AUDIE CORNISH, HOST:
It might look like fun if you didn't know the stakes were so high. A simple wooden puzzle forming a silhouette of a human head, the facial features broken into pieces - forehead, nose, mouth. But historians at Smithsonian Magazine say this simple puzzle was administered to immigrants on Ellis Island in the early 1900s, and the goal was to weed out the feeble-minded and make sure a better class of foreign-born people were ushered into citizenship. Journalist Adam Cohen writes about this for Smithsonian Magazine. He's here to talk more. Welcome to the program.
ADAM COHEN: Good to be here.
CORNISH: So this puzzle had a formal name, The Feature Profile Test. I have like - I don't have the puzzle, but I have some cut outs in front of me to simulate it. And I have to tell you, it was not as easy as I assumed it would be when I started putting it together. Can you describe what it looks like?
COHEN: Sure. It's kind of like a smushed up Mr. Potato Head made out of thin wood, seven pieces - an eye, a nose, a mouth and then an ear that's broken up into four separate pieces. And you have to assemble all these different parts. And you said it wasn't so easy, but you even were able to do it without having just come across the ocean in steerage. You speak English. So you can imagine for somewhat traumatized immigrants who arrived at Ellis Island what this puzzle might have meant.
CORNISH: And you write that this sprung out of an idealistic policy that was supposed to be fair. How did the inventor of this puzzle, a doctor named Howard Knox, believe it would work?
COHEN: There were good aspects to this and bad. Yet the good aspects were that prior to this, they had actually been doing IQ tests of immigrants and that was difficult because it required some facility either with English or with literacy in general, familiarity with answering direct questions and so forth. So yeah, this was, in some ways, a progressive reform - the idea that this would be a puzzle that no matter where you were born in the world, where you came from, people generally had the idea of what a face looked like. So it had a kind of democratic impulse behind it.
CORNISH: Meanwhile, the context for all of this is the eugenics movement, right? You talk about how this actually informed American immigration policy at that time - in what ways?
COHEN: Well, so eugenics was the idea - eu genes a, from the Greek, a good birth - trying to use birth and selection of who reproduced to make a better human race. This was really the rage in the 1910s and 1920s. It was in magazines and newspapers. And states around the country were passing eugenic sterilization laws - forcible sterilization of people who were deemed to be unfit.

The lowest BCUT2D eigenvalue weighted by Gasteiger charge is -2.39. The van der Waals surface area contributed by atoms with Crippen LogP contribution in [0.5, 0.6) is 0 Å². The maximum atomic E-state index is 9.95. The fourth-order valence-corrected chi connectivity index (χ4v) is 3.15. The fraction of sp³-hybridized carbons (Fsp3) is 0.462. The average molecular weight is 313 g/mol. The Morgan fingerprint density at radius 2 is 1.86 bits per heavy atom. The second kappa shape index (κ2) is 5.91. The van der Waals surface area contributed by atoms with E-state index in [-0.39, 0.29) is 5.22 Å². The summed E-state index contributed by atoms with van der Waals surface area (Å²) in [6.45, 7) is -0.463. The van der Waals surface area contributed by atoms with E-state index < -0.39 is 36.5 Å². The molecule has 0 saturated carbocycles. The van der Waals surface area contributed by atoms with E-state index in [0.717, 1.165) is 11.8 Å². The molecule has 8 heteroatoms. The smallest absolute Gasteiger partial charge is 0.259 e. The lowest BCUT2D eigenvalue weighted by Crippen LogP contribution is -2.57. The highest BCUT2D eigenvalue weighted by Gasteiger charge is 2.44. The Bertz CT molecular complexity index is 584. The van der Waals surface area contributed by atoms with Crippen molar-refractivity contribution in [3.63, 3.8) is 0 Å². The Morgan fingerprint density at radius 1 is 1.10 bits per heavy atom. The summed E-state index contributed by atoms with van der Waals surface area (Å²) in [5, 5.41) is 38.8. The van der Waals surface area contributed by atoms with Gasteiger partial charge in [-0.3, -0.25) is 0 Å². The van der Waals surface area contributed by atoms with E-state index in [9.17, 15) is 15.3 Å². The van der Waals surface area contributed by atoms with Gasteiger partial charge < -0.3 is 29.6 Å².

Immigration was another major focus of the eugenics movement. They were afraid - the eugenicists - that the wrong type of people were coming into the country. And they believed that in various ways we had to test and weed out the people who would bring the wrong genes. That included trying to have fewer people from countries that were deemed to have worse genes and then also using tests like this to, at the individual level, weed out people who were unintelligent, feeble-minded, unfit.
CORNISH: Now, this puzzle was administered as a test for just a few years, and you say what followed would be far worse. What did you mean? What period are we talking about?
COHEN: What happens later is this eugenics movement - it grows stronger, and it is more focused on immigration. And they actually succeed with other anti-immigrant groups in getting Congress to pass the Immigration Act of 1924. That's the major law that governed immigration to the United States in the 20th century, and it specifically was aimed at cutting off immigration from Eastern Europe, particularly Eastern European Jews, Italy, Asia. Their genes were not as good, people thought. And this was all talked about in Congress. The bill was talked about in eugenic terms. So what that meant actually is that people didn't get a chance to take a test like this. They were just not let in the country.
So the 1924 Act, of course, came at a very bad time for Jews in Eastern Europe. The Nazis were rising. And when they wanted to flee to America, that was the law that kept them out. So as terrible as this test was in many ways and the impulse behind it, there are many people in Eastern Europe fleeing the Nazis who would have welcomed the opportunity to take this test because at least it was a chance of getting in.
CORNISH: Journalist Adam Cohen is the author of the book, "Imbeciles: The Supreme Court, American Eugenics, And The Sterilization Of Carrie Buck." His article on the jigsaw puzzle is in smithsonianmag.com. Thanks so much.
COHEN: Thank you.
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